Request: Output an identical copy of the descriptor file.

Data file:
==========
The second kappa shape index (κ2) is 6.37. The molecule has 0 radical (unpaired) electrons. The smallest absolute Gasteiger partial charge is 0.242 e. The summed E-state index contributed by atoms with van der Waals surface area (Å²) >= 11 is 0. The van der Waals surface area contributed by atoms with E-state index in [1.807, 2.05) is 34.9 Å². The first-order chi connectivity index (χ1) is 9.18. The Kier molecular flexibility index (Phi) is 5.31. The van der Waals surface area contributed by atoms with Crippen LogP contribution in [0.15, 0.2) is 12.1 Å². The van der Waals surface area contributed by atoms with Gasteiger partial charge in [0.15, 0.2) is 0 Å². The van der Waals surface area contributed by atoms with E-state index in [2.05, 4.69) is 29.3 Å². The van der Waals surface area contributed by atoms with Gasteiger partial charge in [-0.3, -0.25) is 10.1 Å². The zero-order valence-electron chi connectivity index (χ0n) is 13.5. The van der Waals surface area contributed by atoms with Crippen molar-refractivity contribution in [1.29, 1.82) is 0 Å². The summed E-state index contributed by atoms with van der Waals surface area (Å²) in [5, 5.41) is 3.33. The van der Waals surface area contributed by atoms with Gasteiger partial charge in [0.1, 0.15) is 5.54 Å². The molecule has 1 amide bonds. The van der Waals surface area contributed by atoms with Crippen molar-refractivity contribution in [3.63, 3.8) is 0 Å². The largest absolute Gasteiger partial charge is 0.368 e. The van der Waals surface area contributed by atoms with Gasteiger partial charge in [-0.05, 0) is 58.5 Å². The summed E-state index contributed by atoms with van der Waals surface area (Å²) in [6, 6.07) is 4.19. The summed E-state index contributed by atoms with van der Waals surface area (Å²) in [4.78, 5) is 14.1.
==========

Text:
The second kappa shape index (κ2) is 6.37. The molecule has 0 radical (unpaired) electrons. The smallest absolute Gasteiger partial charge is 0.242 e. The summed E-state index contributed by atoms with van der Waals surface area (Å²) >= 11 is 0. The van der Waals surface area contributed by atoms with E-state index in [1.807, 2.05) is 34.9 Å². The first-order chi connectivity index (χ1) is 9.18. The Kier molecular flexibility index (Phi) is 5.31. The van der Waals surface area contributed by atoms with Crippen LogP contribution in [0.15, 0.2) is 12.1 Å². The van der Waals surface area contributed by atoms with Gasteiger partial charge in [0.15, 0.2) is 0 Å². The van der Waals surface area contributed by atoms with E-state index in [2.05, 4.69) is 29.3 Å². The van der Waals surface area contributed by atoms with Gasteiger partial charge in [-0.3, -0.25) is 10.1 Å². The zero-order valence-electron chi connectivity index (χ0n) is 13.5. The van der Waals surface area contributed by atoms with Crippen molar-refractivity contribution in [1.29, 1.82) is 0 Å². The summed E-state index contributed by atoms with van der Waals surface area (Å²) in [5, 5.41) is 3.33. The van der Waals surface area contributed by atoms with Gasteiger partial charge in [0.1, 0.15) is 5.54 Å². The molecule has 1 amide bonds. The van der Waals surface area contributed by atoms with Crippen molar-refractivity contribution in [3.63, 3.8) is 0 Å². The largest absolute Gasteiger partial charge is 0.368 e. The van der Waals surface area contributed by atoms with Gasteiger partial charge in [-0.05, 0) is 58.5 Å². The summed E-state index contributed by atoms with van der Waals surface area (Å²) in [6, 6.07) is 4.19. The summed E-state index contributed by atoms with van der Waals surface area (Å²) in [4.78, 5) is 14.1.